The president reveals his inner Obama:
“We will support democracy from Asia to Africa, from the Americas to the Middle East, because our interests and our conscience compel us to act on behalf of those who long for freedom. And we must be a source of hope to the poor, the sick, the marginalized, the victims of prejudice. Not out of mere charity, but because peace in our time requires the constant advance of those principles that our common creed describes; tolerance and opportunity, human dignity and justice. We the people declare today that most evident of truth that all of us are created equal — is the star that guides us still; just as it guided our forebears through Seneca Falls and Selma and Stonewall; just as it guided all those men and women, sung and unsung, who left footprints along this great mall, to hear a preacher say that we cannot walk alone; to hear a King proclaim that our individual freedom is inextricably bound to the freedom of every soul on Earth.”
President Obama touched on LGBT rights and marriage equality in his second inaugural address yesterday, becoming the first to do so among 43 men who have steered the country since 1789. “Our journey is not complete until our gay brothers and sisters are treated like anyone else under the law, for if we are truly created equal, then surely the love we commit to one another must be equal.”
I couldn’t have said it better myself.
He also reemphasized his position in the looming debate over immigration reform. “Our journey is not complete until we find a better way to welcome the striving, hopeful immigrants who still see America as a land of opportunity.”
The day after, two questions haunt the minds of both progressives and conservatives alike: are we witnessing the arrival of a new Obama (who looks much like the old Obama of 2008), and does he have enough time to accomplish all he intends to before the midterm elections in 2014 effectively make him a lame-duck leader?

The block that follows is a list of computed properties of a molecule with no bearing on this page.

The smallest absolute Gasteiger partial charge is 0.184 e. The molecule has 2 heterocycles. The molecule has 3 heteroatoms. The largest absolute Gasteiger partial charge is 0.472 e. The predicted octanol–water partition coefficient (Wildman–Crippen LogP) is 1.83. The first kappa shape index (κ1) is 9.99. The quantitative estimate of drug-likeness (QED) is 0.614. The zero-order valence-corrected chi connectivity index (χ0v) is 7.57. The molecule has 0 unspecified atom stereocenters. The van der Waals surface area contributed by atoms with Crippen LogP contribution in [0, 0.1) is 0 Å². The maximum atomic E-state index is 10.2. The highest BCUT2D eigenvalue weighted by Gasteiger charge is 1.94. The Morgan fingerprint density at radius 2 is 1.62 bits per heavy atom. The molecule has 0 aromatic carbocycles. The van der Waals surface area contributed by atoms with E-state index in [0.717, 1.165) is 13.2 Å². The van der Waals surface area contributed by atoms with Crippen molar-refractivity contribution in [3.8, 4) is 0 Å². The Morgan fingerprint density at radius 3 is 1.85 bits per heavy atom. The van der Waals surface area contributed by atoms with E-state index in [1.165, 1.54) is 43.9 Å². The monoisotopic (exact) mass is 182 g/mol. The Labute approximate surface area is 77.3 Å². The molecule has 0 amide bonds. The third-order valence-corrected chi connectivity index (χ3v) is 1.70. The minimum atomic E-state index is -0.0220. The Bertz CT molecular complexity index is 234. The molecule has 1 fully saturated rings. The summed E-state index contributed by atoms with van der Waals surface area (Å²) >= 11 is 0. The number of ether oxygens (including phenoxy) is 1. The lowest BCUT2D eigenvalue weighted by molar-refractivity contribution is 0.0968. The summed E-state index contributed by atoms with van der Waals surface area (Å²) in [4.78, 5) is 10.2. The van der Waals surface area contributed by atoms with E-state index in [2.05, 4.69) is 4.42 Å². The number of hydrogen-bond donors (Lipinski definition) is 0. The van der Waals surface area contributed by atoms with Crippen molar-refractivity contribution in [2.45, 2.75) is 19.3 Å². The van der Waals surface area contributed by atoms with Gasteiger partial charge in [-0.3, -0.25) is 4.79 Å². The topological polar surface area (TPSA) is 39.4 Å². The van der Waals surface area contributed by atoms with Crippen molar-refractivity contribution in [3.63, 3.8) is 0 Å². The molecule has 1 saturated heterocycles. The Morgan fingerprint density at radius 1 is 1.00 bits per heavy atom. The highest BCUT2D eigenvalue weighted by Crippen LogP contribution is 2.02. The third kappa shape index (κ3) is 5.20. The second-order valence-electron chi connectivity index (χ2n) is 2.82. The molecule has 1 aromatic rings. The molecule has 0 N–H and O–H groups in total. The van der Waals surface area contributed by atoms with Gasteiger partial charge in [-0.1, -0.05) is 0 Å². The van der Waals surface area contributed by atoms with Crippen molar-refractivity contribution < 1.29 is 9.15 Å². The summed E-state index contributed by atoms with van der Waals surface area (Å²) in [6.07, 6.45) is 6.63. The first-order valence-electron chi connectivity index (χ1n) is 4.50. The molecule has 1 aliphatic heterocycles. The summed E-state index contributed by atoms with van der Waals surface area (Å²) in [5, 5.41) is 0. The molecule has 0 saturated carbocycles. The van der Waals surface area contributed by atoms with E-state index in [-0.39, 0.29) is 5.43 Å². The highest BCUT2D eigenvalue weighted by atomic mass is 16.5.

Obama seems keen to push ahead with sweeping reforms on gun control and immigration during the next several months, but the debt ceiling (and the foot stretched out in front of him that is the Republican Party) still threatens to trip him up in those efforts. The recession may be yesterday’s news, but hard times remain the soup du jour. And while the spirit of equality seems to be gaining favor in America, most Americans still worry about the health and security of their own dinner tables.
It’s hard to be in a giving mood when there isn’t even enough for yourself.
Still, at the end, progressives have no other choice than to be optimistic. If they become too confident that things won’t get done in these final months of an historic presidency, they can be sure that nothing will get done.
So, to my fellow progressives, stay firm. I know we’ve faced a harrowing headwind these past four years, but we must keep moving forward. If the right thing to do was the easy thing to do, everyone would do the right thing.
To my conservative friends, from what I understand we agree on the issues, but we disagree on how to solve them. This gulf between us has existed since time immemorial. The country finds itself at a fork in the road, but surely the best option isn’t to plop ourselves down and do nothing.
As the president said yesterday:
“Progress does not compel us to settle centuries-long debates about the role of government for all time, but it does require us to act in our time. For now, decisions are upon us and we cannot afford delay. We cannot mistake absolutism for principle or substitute spectacle for politics, or treat name-calling as reasoned debate. We must act. We must act knowing that our work will be imperfect. We must act knowing that today’s victories will be only partial, and that it will be up to those who stand here in four years and 40 years and 400 years hence to advance the timeless spirit once conferred to us in a spare Philadelphia hall.”
Hear, hear, Mr. President.